Since I was reading many 19th century creationist authors at the time, I was pleased to see the paper. But Mortenson didn't tell me anything about the BELIEFS of these supposedly great geologists who happened to believe in a global flood.
TM: Morton does not seem to have read my ETS paper very carefully.2 Contrary to Morton's assertion, I never said in my ETS paper (which Morton read) or my Ph.D. thesis (which he hasn't read) or in my short article on the website (which he has read) that Murray was a geologist. In fact, in my introductory web articles on the 'Scriptural geologists' (part 1 and part 2), prior to discussing individual men, I indicate that Murray and the other defenders of the literal truth of Genesis and opponents of old-Earth geological theories were given the label 'Scriptural geologists' by their critics.3 What I did explain in my ETS paper was that Murray and three other men (discussed in my 5 pages of my ETS paper and in 133 pages of my Ph.D. thesis) were geologically competent (by the geological standards of their day, which I clearly define in my thesis) to critically evaluate the evidence and arguments used in catastrophist and uniformitarian old-Earth theories. Murray and the others were not naïve, Bible-thumping, geological ignoramuses. Furthermore, throughout 9 of the 18 pages of my ETS paper I explain clearly, though of necessity briefly, the Scriptural geologists' beliefs about Scripture, geology, creation, Noah's Flood and the age of the Earth. So, again, I wonder how carefully Morton read my ETS paper.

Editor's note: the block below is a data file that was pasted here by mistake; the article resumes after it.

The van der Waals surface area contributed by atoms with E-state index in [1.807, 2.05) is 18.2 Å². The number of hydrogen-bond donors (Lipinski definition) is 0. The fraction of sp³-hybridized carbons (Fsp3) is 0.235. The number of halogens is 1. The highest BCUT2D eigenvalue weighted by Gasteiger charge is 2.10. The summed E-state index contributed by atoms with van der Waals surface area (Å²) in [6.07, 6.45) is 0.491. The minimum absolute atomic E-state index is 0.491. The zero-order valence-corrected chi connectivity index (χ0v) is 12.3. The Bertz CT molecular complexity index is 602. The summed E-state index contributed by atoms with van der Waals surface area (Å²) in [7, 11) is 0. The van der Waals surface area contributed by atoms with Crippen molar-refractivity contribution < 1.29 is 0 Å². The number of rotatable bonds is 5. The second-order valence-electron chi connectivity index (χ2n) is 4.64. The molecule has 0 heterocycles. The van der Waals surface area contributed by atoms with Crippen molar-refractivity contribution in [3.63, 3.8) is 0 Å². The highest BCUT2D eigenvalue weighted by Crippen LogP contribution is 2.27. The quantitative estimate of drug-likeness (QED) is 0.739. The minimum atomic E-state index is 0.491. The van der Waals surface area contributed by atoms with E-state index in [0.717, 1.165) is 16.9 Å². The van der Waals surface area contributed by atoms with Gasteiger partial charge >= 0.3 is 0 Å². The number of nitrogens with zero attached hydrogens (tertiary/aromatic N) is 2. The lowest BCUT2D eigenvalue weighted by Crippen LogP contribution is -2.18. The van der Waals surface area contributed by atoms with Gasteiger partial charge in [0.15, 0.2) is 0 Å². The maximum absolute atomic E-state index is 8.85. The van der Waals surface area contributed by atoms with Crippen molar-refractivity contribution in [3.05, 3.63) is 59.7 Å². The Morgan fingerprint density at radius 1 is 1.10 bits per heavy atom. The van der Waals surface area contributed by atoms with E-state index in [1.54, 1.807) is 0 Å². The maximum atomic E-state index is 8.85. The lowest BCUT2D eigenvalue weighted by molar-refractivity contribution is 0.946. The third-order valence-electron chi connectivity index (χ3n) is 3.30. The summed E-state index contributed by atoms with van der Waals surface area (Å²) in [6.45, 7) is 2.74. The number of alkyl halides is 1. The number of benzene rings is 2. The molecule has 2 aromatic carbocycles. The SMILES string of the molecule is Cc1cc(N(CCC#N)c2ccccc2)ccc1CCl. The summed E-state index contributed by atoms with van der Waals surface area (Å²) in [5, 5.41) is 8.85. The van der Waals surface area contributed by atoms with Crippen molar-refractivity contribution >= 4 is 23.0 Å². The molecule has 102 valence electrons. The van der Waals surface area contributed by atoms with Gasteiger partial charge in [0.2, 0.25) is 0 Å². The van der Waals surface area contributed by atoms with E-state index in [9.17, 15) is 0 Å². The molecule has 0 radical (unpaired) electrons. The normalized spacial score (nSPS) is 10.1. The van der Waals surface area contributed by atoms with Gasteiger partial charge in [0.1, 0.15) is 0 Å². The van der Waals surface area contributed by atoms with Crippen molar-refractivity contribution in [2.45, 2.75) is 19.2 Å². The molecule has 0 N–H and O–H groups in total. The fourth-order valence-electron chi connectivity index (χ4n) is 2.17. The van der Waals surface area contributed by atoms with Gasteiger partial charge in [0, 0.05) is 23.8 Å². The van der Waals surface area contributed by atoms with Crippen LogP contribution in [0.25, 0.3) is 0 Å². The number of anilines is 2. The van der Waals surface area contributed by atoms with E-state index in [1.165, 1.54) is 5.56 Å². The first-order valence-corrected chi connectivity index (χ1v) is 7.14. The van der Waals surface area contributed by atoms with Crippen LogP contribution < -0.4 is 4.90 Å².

Thus I decided to get the books I could. I was able to locate Murray's 1840 book and purchased it for a pretty penny. What I learned told me why Mortenson hadn't bothered to discuss the beliefs these guys whom he calls the 'Four of the geologically most competent Scriptural geolgists'. In looking at Mortenson's site, Mortenson claims that one of the Scriptural Geologists, John Murray, 'demonstrated an up-to-date knowledge of the writings of leading British and European geologists.'
This is a claim that can be examined in light of the knowledge of the day and in light of Murray's beliefs. The examination of those beliefs shows that Murray was using data at least 50 years out of date.